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Winter 2017/18 update 4

Latest forecast pointers


18/11/2017

Overview

For more context and background information please read:

"Winter 2017/18 weather, Forecast pointers" issued on July 25th 2017

"UK winter 2017/18 - Update 2", issued 13th September 2017

"UK winter 2017/18 - Update 3", issued 30th October 2017

The information here is intended to provide an update on developments.

Snow in Berkhamsted

Autumn so far

When producing the winter forecast the September weather patterns are considered. A cool and cyclonic month is counted as a weak factor in favour of a colder winter. September brought spells of wet weather and the Central England Temperature (CET) finished 0.2C below the average. It is important to emphasise that a correlation between warm Septembers and milder than average winters is not accepted by many, but the TWO view is that it has existed in recent decades.   

October was a mild month with mixed conditions. Storms Ophelia and Brian brought disruption but there was a good deal of quiet and benign periods. The CET to the 29th is a mild 2.2C above the average. The October weather patterns will be counted as a weak factor in favour of a colder winter.

The first half of November brought relatively quiet weather. The provisional Central England Temperature to the 17th is 7.9C which is 0.6C above the 30 year average. 

Seasonal model updates

The picture from seasonal models which cover December, January and February is mixed.

UK Met Office GloSea
A milder and wetter than average winter continues to be favoured. The UK Met Office produced GloSea charts below are for the December, January and February periods. They show the probability of temperature and rainfall being above, close to, or below the 30 year average. The predominance of yellow and orange shading on the above normal temperature and precipitation charts suggests that this is the most likely outcome.

Met Office GloSea 2m temperatures Dec, Jan, Feb
Met Office GloSea Precipitation Dec, Jan, Feb

Jamstec (Japanese meteorological agency)
Milder than average in the south but colder than average in the north of the UK. Generally wetter than average.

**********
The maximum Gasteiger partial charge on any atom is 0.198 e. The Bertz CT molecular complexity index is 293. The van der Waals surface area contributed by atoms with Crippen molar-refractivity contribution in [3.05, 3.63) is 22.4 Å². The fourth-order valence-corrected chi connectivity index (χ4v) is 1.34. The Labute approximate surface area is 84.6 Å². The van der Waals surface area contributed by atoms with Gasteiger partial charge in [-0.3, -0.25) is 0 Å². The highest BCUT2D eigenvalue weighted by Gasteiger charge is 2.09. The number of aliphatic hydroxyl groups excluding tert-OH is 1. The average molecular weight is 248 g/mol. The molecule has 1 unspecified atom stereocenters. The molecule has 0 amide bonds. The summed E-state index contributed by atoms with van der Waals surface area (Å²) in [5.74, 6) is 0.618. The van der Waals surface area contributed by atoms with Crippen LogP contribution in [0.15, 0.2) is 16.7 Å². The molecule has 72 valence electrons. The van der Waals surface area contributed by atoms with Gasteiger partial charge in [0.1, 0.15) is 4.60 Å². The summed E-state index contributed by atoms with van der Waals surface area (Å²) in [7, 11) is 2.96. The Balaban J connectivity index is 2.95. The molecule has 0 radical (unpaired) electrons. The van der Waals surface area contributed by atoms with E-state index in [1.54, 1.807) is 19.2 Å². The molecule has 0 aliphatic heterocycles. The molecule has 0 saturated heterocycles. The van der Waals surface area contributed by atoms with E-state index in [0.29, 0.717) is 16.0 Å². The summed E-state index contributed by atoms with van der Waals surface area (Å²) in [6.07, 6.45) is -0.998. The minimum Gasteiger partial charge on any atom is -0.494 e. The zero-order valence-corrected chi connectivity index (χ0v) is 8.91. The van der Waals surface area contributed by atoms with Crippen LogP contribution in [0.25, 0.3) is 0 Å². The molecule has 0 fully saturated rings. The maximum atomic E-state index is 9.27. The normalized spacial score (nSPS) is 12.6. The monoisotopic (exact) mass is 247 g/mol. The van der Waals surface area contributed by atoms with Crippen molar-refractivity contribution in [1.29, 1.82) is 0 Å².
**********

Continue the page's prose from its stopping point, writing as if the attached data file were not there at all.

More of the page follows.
IRI (International Research Institute, Columbia University)
No signal for temperature. Weak signal for a wetter than average season in the north. No signal for the southern half of the UK meaning no deviation from the climatological likelihood of different outcomes.

CFS v2 (NCEP, USA)
Mixed but current updates hint at the possibility of colder conditions early in December with milder conditions more likely during the second half of the winter. (Check the latest CFS v2 charts on TWO).

ECMWF and Meteo France seasonal models
Both favour a mild winter. Data from those models combined with the UK Met Office GloSea output is called the C3S multi-system and that also favours a mild winter.

The key things to note since the last update are:

GloSea is consistent.

Jamstec has reverted to favouring colder conditions in the north.

IRI still strongly favours an anomalously mild winter in Greenland. That often means an increased likelihood of cold weather in western Europe.

The European models (GloSea, ECMWF and Meteo France) all favour a mild UK winter.

Note: The skill level of seasonal models for the UK and north western Europe remains low; in other words they are not very accurate.



Indexes and teleconnections

See the July update for more background information.

North Atlantic Oscillation (NAO)

Possibly close to neutral this winter. That suggests a reasonable chance of colder outbreaks.

Quasi-biennial oscillation (QBO)

The QBO is currently in a negative (easterly) phase and that is expected to continue this winter. If that is the case the chance of a colder winter and easterly winds would be slightly increased.

Berkhamsted snow, December 2009

El Niño Southern Oscillation (ENSO)

La Niña conditions are forecast (~65-75%) during the Northern Hemisphere winter 2017-18. If that is the outcome the chance of a colder than average winter would be increased.

Solar Activity

Since the last update activity has declined further but the next solar minimum is not expected until 2019 or 2020. There is a suggestion that colder winters are more likely to occur in the UK shortly after a solar minimum is reached. However a "quiet" sun arguably leads to an increased chance of colder winters. 

Summary

Some of the background signals suggested an elevated risk of colder periods developing during winter 2017/18. However some seasonal forecast models such as GloSea have been consistently pointing towards a milder and wetter than average season. Synoptic developments during November so far have been mixed but a tendency for higher pressure over Greenland has been present. The TWO winter forecast will be issued at the end of November.

Regular updates will be issued before the TWO winter forecast is released at the end of November.

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